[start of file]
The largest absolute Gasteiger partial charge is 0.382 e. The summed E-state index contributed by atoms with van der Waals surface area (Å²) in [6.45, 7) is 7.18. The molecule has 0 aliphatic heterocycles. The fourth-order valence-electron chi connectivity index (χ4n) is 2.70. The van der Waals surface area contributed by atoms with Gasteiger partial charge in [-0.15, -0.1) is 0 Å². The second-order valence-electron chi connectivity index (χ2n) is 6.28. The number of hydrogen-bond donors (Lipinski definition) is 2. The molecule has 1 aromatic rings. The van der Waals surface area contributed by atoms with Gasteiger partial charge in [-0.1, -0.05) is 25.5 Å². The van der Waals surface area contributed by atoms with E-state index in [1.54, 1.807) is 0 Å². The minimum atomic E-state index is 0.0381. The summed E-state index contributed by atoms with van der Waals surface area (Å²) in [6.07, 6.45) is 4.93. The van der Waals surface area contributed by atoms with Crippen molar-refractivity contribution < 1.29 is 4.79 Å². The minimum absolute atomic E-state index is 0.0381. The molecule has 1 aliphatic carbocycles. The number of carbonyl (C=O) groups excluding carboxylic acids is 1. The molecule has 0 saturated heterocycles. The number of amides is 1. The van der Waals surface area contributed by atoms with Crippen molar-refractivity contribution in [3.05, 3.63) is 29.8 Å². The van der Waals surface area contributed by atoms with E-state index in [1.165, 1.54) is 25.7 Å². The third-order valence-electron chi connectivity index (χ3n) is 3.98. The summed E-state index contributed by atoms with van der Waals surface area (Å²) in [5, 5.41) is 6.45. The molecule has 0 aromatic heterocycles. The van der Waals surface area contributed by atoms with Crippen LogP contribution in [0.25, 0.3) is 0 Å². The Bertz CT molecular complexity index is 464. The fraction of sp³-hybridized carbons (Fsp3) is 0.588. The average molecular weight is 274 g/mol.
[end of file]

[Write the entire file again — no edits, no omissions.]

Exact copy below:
The largest absolute Gasteiger partial charge is 0.382 e. The summed E-state index contributed by atoms with van der Waals surface area (Å²) in [6.45, 7) is 7.18. The molecule has 0 aliphatic heterocycles. The fourth-order valence-electron chi connectivity index (χ4n) is 2.70. The van der Waals surface area contributed by atoms with Gasteiger partial charge in [-0.15, -0.1) is 0 Å². The second-order valence-electron chi connectivity index (χ2n) is 6.28. The number of hydrogen-bond donors (Lipinski definition) is 2. The molecule has 1 aromatic rings. The van der Waals surface area contributed by atoms with Gasteiger partial charge in [-0.1, -0.05) is 25.5 Å². The van der Waals surface area contributed by atoms with E-state index in [1.54, 1.807) is 0 Å². The minimum atomic E-state index is 0.0381. The summed E-state index contributed by atoms with van der Waals surface area (Å²) in [6.07, 6.45) is 4.93. The van der Waals surface area contributed by atoms with Crippen molar-refractivity contribution < 1.29 is 4.79 Å². The minimum absolute atomic E-state index is 0.0381. The molecule has 1 aliphatic carbocycles. The number of carbonyl (C=O) groups excluding carboxylic acids is 1. The molecule has 0 saturated heterocycles. The number of amides is 1. The van der Waals surface area contributed by atoms with Crippen molar-refractivity contribution in [3.05, 3.63) is 29.8 Å². The van der Waals surface area contributed by atoms with E-state index in [1.165, 1.54) is 25.7 Å². The third-order valence-electron chi connectivity index (χ3n) is 3.98. The summed E-state index contributed by atoms with van der Waals surface area (Å²) in [5, 5.41) is 6.45. The molecule has 0 aromatic heterocycles. The van der Waals surface area contributed by atoms with Crippen LogP contribution in [0.25, 0.3) is 0 Å². The Bertz CT molecular complexity index is 464. The fraction of sp³-hybridized carbons (Fsp3) is 0.588. The average molecular weight is 274 g/mol.